The U.S. Senate has approved the $858 billion tax cut/stimulus package, sending the measure to the House on an 81-19 vote.
The centerpieces of the plan include a two-year extension of the expiring 2001 and 2003 tax cuts, a one year reduction in the payroll tax (from the current 6.2% to 4.2%), an extension of unemployment benefits, a two-year estate tax with a $5 million per person ($10 million per couple) exemption and a 35% rate beyond that and provisions relative to biofuels -- a one-year extension of the ethanol blender credit at 45 cents and the biodiesel tax credit would be made retroactive to Jan. 1, 2010, and extended through the end of 2011.
President Obama hailed the Senate action and called on the House to follow suit. "I know there are different aspects of this plan to which members of Congress on both sides of the aisle object," Obama said. "That's the nature of compromise. But we worked hard to negotiate an agreement that's a win for middle-class families and a win for our economy, and we can’t afford to let it fall victim to either delay or defeat. So I urge members of Congress to pass these tax cuts as swiftly as possible."
Biofuels interests were clearly pleased by the vote today. "The National Biodiesel Board (NBB) is pleased by the Senate’s vote to retroactively extend the biodiesel tax incentive," said Manning Feraci, NBB Vice President of Federal Affairs. "This will help ensure that the nation reaps the job creation, energy security, and environmental benefits associated with the expanded domestic production and use of biodiesel in the coming year."
Bob Dinneen, head of the Renewable Fuels Association (RFA), also welcomed the Senate action. "The Senate appropriately recognized the economic value of domestic ethanol production. Extending these key incentives for American ethanol production and use will help save American jobs and provide the market stability allowing the industry to continue to grow," Dinneen said. "Members of the RFA greatly appreciate the work of ethanol advocates, led by Sen. Charles Grassley and the Obama Administration, to ensure these important job-creating provisions were included. We strongly urge the House to take up the measure as soon as is possible and to pass it before adjourning for the year."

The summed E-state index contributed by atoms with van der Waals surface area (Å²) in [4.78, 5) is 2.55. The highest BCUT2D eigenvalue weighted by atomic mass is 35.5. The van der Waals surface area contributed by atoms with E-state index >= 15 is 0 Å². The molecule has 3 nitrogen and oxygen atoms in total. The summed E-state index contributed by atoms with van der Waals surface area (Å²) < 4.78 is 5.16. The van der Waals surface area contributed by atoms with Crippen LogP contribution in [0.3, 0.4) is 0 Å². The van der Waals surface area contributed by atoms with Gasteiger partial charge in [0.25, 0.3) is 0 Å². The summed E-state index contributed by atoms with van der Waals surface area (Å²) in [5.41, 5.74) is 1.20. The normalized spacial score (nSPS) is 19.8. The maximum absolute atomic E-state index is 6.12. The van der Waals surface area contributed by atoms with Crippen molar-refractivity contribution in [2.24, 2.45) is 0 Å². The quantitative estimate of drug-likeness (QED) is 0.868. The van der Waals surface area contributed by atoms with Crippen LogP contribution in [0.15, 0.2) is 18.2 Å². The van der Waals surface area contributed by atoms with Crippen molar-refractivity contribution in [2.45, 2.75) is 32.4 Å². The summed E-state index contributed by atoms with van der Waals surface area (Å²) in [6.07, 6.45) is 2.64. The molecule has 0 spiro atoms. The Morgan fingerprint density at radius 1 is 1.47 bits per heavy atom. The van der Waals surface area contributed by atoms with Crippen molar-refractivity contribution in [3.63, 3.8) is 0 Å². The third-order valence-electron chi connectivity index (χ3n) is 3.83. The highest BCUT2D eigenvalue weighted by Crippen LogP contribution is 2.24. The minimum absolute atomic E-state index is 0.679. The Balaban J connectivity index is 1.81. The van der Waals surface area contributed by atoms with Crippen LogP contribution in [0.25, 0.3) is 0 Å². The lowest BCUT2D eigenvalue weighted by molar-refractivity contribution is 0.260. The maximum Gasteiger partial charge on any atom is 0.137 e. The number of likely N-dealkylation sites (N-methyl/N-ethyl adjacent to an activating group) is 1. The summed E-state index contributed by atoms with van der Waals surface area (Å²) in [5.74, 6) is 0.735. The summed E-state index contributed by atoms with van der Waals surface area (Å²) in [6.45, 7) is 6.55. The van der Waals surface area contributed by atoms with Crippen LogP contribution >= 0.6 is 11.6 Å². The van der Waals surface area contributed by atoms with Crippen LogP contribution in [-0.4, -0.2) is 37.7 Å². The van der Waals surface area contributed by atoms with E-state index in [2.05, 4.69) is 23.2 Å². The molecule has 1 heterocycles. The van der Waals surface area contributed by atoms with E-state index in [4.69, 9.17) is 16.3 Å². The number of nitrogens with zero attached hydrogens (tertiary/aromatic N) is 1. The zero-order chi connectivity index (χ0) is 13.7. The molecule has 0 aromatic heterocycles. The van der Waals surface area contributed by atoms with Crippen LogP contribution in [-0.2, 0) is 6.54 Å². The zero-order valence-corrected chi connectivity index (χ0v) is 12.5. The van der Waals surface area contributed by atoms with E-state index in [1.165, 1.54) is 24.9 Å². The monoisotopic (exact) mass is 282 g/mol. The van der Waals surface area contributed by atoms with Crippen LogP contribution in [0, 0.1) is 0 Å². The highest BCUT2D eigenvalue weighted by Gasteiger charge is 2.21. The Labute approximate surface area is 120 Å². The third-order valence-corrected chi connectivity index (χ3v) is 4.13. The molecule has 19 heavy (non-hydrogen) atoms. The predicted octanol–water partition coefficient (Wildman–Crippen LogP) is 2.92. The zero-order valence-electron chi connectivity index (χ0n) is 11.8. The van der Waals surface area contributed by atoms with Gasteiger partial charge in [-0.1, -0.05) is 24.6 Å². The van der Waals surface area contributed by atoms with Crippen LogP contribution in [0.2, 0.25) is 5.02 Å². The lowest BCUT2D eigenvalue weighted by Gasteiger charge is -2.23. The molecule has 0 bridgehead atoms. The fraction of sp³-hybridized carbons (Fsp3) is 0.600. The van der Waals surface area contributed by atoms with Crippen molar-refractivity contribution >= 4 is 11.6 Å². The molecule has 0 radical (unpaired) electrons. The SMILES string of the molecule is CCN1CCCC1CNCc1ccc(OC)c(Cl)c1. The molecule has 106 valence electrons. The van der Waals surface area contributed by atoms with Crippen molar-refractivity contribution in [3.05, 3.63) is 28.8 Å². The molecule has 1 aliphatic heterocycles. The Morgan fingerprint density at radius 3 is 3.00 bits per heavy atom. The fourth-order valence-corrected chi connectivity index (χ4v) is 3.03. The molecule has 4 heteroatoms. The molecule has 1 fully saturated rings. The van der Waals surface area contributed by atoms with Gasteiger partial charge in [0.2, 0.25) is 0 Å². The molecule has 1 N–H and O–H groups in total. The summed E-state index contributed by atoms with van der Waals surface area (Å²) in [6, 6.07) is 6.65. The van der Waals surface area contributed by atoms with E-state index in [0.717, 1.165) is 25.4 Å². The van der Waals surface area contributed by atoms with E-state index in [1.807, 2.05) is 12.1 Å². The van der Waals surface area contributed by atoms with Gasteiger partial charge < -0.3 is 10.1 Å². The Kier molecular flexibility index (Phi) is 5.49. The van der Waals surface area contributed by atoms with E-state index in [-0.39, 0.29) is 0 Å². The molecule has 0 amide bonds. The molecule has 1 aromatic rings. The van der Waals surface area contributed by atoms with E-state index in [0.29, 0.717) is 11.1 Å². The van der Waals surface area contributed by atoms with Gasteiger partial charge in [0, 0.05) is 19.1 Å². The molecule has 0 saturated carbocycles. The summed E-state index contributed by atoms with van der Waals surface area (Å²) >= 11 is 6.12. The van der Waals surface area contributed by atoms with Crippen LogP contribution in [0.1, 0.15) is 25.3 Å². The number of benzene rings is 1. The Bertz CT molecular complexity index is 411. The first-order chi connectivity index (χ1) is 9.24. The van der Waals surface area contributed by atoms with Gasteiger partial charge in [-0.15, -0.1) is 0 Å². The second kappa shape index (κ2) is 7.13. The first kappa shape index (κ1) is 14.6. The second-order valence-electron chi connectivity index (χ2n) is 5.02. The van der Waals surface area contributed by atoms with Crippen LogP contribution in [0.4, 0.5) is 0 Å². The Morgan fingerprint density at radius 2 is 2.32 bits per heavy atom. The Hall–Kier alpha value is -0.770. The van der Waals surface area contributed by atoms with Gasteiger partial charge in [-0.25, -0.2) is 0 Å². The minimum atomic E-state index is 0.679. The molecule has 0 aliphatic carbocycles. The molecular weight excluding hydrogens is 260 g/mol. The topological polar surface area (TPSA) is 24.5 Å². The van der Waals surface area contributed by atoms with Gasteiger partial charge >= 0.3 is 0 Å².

Breaking down the vote in the Senate, 43 Democrats, 37 Republicans and one independent, Sen. Joe Lieberman (ID-Ct.) voted in favor. Voting against the plan were 13 Democrats, five Republicans and one independent, Bernie Sanders (I-Vt.). Compared to Monday's procedural vote which was approved on an 83-15 vote, three Democrats switched from voting yes to no -- Tom Harkin (Iowa), Byron Dorgan (N.D.), and Tom Udall (N.M.). Sen. Sherrod Brown (D-Ohio) voted no in Monday's vote, but switched to a yes vote today.
Three amendments were allowed to the plan and all three were rejected.
The attention now shifts to the House where some Democrats have resisted the estate tax provisions in particular. They would prefer to see a $3.5 million exemption per person and a 45% rate beyond that. But it's not clear that if they would make such a change that the Senate would still approve the measure. If the House makes changes to the bill, it has to be sent back to the Senate for another vote.
But we'll probably get a good idea of what may happen in the House as the measure will come up for consideration on Thursday, according to Majority Leader Steny Hoyer (D-Md.).
And prospects for passage also improved somewhat with 31 Blue Dog Democrats penning a letter to Speaker Nancy Pelosi (D-Caliif.) pledging their support for the package.